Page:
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Neo-Protectionism and the European Lobbies

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  • Marianna Belloc

Abstract

This paper empirically explores the connection between two recent phenomena in the European scenario: the dramatic upsurge of non-tariff trade measures and the remarkable rise in the role of European business lobbies. While these two facts have been widely recognized by the international trade and the political economy literature, empirical investigation into the connection between the two has so far been impeded by the lack of data. To identify European special interest groups and their influence on policy decisions, we construct an original dataset by collecting information on the participation of national and international organizations in the European Commission consultations on trade issues and by merging it with newly released information on non-tariff measures aggregated at the tariff-line level. Drawing upon the panel structure of the dataset, we find that European lobbies exert an important influence on the policy-makers, even after controlling for product fixed effects and a number of product and industrial variables. Between two possible interpretations of this finding, either that participation in meetings captures political pressure (possibly including the supply of biased information) on policy-decisions or that it involves, rather, transmission of true information, our empirical results tend to favor the former. Nonetheless, we are inclined to rule out the possibility that registration in consultations is in itself just signaling for active involvement in lobbying action, since we find evidence that actual meeting attendance has a larger impact on policy decision than registration only.

Suggested Citation

  • Marianna Belloc, 2014. "Neo-Protectionism and the European Lobbies," CESifo Working Paper Series 4832, CESifo Group Munich.
  • Handle: RePEc:ces:ceswps:_4832
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    File URL: http://www.cesifo-group.de/DocDL/cesifo1_wp4832.pdf
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    References listed on IDEAS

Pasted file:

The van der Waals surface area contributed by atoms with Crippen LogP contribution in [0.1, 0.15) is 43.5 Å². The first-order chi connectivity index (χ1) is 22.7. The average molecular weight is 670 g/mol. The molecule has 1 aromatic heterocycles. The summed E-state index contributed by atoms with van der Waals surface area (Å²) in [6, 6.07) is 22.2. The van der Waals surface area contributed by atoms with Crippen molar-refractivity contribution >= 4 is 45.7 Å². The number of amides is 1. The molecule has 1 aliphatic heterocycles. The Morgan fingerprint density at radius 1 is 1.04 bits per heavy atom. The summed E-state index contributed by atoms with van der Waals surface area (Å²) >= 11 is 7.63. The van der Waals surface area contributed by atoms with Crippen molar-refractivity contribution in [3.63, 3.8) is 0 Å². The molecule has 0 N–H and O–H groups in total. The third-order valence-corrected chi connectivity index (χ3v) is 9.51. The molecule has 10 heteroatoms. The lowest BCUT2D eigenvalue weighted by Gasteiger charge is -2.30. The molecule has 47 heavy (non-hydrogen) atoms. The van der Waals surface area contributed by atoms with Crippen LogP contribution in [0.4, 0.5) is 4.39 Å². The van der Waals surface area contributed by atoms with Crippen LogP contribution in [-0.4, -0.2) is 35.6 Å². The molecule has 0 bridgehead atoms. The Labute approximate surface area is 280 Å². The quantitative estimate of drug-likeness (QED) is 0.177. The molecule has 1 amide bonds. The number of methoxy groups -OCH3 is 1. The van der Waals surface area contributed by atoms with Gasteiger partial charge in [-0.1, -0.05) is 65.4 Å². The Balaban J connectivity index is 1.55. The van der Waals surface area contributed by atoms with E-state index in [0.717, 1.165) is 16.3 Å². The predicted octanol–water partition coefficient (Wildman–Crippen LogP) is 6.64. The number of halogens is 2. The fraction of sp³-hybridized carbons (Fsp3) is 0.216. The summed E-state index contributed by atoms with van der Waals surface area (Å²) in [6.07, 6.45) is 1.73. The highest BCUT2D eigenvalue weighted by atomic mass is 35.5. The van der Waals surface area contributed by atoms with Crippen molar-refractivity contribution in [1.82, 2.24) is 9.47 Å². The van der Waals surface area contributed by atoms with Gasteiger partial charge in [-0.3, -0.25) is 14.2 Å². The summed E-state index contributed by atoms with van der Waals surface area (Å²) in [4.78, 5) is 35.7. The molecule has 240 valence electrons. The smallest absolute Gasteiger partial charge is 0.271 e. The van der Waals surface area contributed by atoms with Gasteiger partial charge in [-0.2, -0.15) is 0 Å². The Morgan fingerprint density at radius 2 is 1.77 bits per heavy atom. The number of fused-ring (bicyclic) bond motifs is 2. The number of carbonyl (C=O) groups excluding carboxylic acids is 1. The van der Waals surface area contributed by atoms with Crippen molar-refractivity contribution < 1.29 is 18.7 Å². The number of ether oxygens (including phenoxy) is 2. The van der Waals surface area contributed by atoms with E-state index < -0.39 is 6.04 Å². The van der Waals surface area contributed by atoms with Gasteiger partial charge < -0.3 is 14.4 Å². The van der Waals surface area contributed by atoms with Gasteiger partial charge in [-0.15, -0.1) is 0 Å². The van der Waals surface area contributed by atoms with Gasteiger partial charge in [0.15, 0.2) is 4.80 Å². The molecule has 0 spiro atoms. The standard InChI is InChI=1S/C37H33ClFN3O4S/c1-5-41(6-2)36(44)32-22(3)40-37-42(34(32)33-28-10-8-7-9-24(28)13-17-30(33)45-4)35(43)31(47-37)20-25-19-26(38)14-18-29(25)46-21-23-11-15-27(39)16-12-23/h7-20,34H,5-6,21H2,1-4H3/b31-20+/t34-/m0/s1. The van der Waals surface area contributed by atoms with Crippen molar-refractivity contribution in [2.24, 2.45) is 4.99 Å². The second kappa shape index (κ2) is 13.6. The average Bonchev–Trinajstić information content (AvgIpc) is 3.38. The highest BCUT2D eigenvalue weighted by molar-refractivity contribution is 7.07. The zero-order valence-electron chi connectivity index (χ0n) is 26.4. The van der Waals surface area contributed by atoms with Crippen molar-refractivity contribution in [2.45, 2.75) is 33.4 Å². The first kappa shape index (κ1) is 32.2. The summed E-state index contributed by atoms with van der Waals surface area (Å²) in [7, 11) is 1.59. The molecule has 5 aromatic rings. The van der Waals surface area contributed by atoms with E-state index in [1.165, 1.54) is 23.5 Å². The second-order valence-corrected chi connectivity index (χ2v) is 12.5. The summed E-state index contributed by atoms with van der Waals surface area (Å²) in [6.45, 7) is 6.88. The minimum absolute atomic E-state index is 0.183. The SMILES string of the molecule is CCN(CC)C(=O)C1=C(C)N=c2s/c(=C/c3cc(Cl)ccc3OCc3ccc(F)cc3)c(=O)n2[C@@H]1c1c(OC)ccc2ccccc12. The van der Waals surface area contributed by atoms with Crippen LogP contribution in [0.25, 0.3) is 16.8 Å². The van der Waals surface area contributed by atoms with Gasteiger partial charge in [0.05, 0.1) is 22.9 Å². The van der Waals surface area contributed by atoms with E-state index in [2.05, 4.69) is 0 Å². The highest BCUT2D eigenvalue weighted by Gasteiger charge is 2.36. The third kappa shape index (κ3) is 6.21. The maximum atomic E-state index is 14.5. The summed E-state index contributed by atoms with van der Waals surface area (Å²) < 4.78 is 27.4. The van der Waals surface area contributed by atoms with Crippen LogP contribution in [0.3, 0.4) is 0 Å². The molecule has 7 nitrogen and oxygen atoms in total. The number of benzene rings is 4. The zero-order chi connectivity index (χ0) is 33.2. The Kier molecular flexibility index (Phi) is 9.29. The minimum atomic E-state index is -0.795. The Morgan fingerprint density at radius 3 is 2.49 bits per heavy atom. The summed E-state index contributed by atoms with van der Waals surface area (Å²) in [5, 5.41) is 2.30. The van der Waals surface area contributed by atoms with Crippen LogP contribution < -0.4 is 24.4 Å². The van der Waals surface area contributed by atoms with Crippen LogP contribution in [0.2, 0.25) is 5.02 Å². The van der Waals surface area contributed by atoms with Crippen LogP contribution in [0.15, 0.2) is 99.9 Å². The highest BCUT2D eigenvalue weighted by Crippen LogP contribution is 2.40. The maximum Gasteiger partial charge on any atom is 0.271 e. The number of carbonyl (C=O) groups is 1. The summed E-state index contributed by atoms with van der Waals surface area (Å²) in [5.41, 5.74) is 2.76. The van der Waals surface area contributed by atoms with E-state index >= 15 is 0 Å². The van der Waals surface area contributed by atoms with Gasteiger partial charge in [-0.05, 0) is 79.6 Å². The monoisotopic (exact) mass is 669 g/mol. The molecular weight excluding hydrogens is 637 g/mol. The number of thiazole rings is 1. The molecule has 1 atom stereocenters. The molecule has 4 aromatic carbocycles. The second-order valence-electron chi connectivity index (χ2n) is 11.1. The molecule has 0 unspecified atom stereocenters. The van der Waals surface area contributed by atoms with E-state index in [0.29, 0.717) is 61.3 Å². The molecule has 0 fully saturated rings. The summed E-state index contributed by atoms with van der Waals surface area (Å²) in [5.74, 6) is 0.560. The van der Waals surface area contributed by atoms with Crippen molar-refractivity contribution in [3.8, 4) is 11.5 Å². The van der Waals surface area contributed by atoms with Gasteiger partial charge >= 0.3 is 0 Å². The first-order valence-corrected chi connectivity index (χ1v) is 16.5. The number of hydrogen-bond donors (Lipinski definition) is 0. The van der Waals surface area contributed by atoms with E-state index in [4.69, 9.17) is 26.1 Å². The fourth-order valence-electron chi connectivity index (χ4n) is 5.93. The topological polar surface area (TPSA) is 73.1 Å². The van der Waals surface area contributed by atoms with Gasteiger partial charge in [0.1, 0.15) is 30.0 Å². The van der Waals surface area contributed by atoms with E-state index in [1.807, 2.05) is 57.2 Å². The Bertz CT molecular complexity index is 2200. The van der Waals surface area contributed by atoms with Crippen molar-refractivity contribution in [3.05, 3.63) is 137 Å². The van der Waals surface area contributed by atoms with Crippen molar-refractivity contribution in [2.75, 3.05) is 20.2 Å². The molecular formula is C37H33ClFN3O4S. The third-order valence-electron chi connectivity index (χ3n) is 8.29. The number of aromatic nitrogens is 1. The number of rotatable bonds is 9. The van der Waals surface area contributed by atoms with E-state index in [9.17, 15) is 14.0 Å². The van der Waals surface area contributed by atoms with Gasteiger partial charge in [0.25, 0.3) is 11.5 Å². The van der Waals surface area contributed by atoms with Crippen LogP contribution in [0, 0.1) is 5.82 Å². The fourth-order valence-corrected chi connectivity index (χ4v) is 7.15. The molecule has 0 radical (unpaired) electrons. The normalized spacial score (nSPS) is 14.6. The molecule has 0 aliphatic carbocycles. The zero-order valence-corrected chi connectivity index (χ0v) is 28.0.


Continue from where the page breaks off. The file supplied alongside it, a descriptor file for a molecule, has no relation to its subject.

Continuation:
as
    1. Grossman, Gene M & Helpman, Elhanan, 1994. "Protection for Sale," American Economic Review, American Economic Association, vol. 84(4), pages 833-850, September.
    2. Imai, Susumu & Katayama, Hajime & Krishna, Kala, 2009. "Protection for sale or surge protection?," European Economic Review, Elsevier, vol. 53(6), pages 675-688, August.
    3. Kee, Hiau Looi & Olarreaga, Marcelo & Silva, Peri, 2007. "Market access for sale," Journal of Development Economics, Elsevier, vol. 82(1), pages 79-94, January.
    4. Giovanni Maggi & Pinelopi Koujianou Goldberg, 1999. "Protection for Sale: An Empirical Investigation," American Economic Review, American Economic Association, vol. 89(5), pages 1135-1155, December.
    5. Kishore Gawande, 1998. "Comparing Theories Of Endogenous Protection: Bayesian Comparison Of Tobit Models Using Gibbs Sampling Output," The Review of Economics and Statistics, MIT Press, vol. 80(1), pages 128-140, February.
    Full references (including those not matched with items on IDEAS)

    More about this item

    Keywords

    trade policy; neo-protectionism; European Union; lobbying; political economy;

    JEL classification:

    • F14 - International Economics - - Trade - - - Empirical Studies of Trade
    • F15 - International Economics - - Trade - - - Economic Integration
    • D72 - Microeconomics - - Analysis of Collective Decision-Making - - - Political Processes: Rent-seeking, Lobbying, Elections, Legislatures, and Voting Behavior

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